In my view, the public did not judge Captain Honors wrongly. I say this with full knowledge that what Honors did was wrong. Basing on my own judgments and research I did in the issue, Honors was excelling in what he was doing. This has been going on for many years. The Navy staff have been inspired by this. Every captain has to ensure that the staff is inspired for the long and tedious journey across the unknown. What is more, I strongly believe that Honors was doing what he has known to be done always (Tobak, 2011). What should have been done in this case is that the authorities would have looked for a lasting solution. What is the guarantee that this will not be done by the successor again?
I feel that many have supported him because he was doing all he could to impart morale to his crew. People seem to take Honors as someone who was concerned for the crew and would fall for anything in order to make the crew cheered up. He did not like to have a bored workforce. He made sure that he had an inspired workforce.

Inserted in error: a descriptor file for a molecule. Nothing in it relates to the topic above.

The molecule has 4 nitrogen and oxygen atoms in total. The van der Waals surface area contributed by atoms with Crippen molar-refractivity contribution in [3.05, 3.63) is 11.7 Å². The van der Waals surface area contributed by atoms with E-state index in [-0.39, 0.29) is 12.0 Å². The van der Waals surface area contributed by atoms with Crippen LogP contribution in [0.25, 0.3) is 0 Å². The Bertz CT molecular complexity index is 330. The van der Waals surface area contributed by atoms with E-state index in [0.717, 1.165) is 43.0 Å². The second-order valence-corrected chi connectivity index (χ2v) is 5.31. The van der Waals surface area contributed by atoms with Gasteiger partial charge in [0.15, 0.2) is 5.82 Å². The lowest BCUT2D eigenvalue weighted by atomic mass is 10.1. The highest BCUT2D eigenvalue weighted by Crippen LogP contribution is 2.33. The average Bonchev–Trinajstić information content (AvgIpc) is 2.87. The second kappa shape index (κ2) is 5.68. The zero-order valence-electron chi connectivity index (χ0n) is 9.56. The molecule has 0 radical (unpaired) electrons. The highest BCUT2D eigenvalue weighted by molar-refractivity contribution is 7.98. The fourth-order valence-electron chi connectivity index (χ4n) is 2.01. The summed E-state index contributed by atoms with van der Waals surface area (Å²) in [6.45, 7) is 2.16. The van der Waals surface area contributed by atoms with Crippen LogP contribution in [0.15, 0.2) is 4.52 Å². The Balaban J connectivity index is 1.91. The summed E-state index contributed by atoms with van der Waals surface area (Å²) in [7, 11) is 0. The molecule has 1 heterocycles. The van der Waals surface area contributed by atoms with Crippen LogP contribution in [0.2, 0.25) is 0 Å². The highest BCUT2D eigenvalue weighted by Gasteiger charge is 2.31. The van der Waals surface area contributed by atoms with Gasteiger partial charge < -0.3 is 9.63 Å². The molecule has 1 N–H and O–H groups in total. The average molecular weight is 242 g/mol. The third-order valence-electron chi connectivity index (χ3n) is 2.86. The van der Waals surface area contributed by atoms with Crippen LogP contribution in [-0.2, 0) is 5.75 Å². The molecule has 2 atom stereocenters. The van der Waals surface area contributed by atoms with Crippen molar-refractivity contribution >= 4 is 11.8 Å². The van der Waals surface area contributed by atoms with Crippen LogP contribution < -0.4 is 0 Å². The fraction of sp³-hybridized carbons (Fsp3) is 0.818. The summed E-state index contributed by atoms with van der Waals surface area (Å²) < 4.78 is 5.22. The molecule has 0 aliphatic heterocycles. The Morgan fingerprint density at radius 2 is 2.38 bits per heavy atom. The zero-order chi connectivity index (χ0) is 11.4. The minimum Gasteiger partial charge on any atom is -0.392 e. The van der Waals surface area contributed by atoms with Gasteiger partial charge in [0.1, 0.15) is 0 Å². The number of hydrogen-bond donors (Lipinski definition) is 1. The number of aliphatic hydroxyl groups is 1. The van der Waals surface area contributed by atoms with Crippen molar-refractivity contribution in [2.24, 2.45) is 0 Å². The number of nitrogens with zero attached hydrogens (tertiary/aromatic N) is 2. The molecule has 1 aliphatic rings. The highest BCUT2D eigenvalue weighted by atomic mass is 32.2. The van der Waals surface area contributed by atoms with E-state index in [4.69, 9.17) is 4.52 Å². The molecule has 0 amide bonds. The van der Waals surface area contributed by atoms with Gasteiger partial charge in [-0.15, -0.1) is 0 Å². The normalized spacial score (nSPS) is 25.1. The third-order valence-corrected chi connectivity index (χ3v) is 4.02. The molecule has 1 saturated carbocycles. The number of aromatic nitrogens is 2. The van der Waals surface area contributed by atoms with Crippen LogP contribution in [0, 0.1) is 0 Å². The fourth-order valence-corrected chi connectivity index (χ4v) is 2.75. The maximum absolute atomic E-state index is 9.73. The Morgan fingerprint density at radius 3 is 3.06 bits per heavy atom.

Although, like many people, I tend to support Honors I agree with the author that we should not support Honors. I say this because I we feel should have an ethical leadership. Ethical leadership entails integrating ethics to leadership. We should strive to have leaders who have unquestionable character. We should have leadership which has not only good reputation but good character. There is a difference between reputation and character. Reputation is what people think you are while character is who you really. Honors had a good reputation but bad character (Preble, 2011).
I believe that Honors did not have any guiding principles. He stood for anything and that is why he fell for anything. He would do anything that would bring motivation to the crew. In the text I read, leaders should stand up for something in their leadership roles. I support leaders who have guiding principles and leaders like Honors should not be given a chance to thrive in the society.